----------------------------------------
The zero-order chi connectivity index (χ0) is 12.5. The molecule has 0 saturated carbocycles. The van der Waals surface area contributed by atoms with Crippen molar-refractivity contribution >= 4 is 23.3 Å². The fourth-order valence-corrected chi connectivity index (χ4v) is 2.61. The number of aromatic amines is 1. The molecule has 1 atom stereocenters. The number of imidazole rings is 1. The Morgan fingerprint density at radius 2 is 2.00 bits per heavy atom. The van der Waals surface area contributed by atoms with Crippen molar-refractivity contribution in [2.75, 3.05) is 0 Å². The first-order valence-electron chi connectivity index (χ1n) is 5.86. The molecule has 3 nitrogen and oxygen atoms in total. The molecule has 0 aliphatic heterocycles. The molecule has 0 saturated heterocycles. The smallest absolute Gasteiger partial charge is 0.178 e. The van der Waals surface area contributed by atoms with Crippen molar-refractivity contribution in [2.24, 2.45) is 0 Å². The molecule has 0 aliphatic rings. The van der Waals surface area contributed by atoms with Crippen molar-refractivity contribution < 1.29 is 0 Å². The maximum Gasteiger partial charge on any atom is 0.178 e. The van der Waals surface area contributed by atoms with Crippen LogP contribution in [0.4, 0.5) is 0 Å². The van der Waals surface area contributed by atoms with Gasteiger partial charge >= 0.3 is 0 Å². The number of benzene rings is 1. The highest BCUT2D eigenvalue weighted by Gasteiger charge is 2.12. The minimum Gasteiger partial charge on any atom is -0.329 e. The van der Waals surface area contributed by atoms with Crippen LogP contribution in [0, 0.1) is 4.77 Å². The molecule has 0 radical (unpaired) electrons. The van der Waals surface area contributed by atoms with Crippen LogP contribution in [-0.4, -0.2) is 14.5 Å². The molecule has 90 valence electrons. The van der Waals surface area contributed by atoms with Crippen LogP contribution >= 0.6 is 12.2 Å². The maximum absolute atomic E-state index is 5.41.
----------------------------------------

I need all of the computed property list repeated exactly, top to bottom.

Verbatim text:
The zero-order chi connectivity index (χ0) is 12.5. The molecule has 0 saturated carbocycles. The van der Waals surface area contributed by atoms with Crippen molar-refractivity contribution >= 4 is 23.3 Å². The fourth-order valence-corrected chi connectivity index (χ4v) is 2.61. The number of aromatic amines is 1. The molecule has 1 atom stereocenters. The number of imidazole rings is 1. The Morgan fingerprint density at radius 2 is 2.00 bits per heavy atom. The van der Waals surface area contributed by atoms with Crippen molar-refractivity contribution in [2.75, 3.05) is 0 Å². The first-order valence-electron chi connectivity index (χ1n) is 5.86. The molecule has 3 nitrogen and oxygen atoms in total. The molecule has 0 aliphatic heterocycles. The molecule has 0 saturated heterocycles. The smallest absolute Gasteiger partial charge is 0.178 e. The van der Waals surface area contributed by atoms with Crippen molar-refractivity contribution in [2.24, 2.45) is 0 Å². The molecule has 0 aliphatic rings. The van der Waals surface area contributed by atoms with Crippen molar-refractivity contribution < 1.29 is 0 Å². The maximum Gasteiger partial charge on any atom is 0.178 e. The van der Waals surface area contributed by atoms with Crippen LogP contribution in [0.4, 0.5) is 0 Å². The van der Waals surface area contributed by atoms with Gasteiger partial charge >= 0.3 is 0 Å². The number of benzene rings is 1. The highest BCUT2D eigenvalue weighted by Gasteiger charge is 2.12. The minimum Gasteiger partial charge on any atom is -0.329 e. The van der Waals surface area contributed by atoms with Crippen LogP contribution in [0, 0.1) is 4.77 Å². The molecule has 0 radical (unpaired) electrons. The van der Waals surface area contributed by atoms with Crippen LogP contribution in [-0.4, -0.2) is 14.5 Å². The molecule has 90 valence electrons. The van der Waals surface area contributed by atoms with Crippen LogP contribution >= 0.6 is 12.2 Å². The maximum absolute atomic E-state index is 5.41.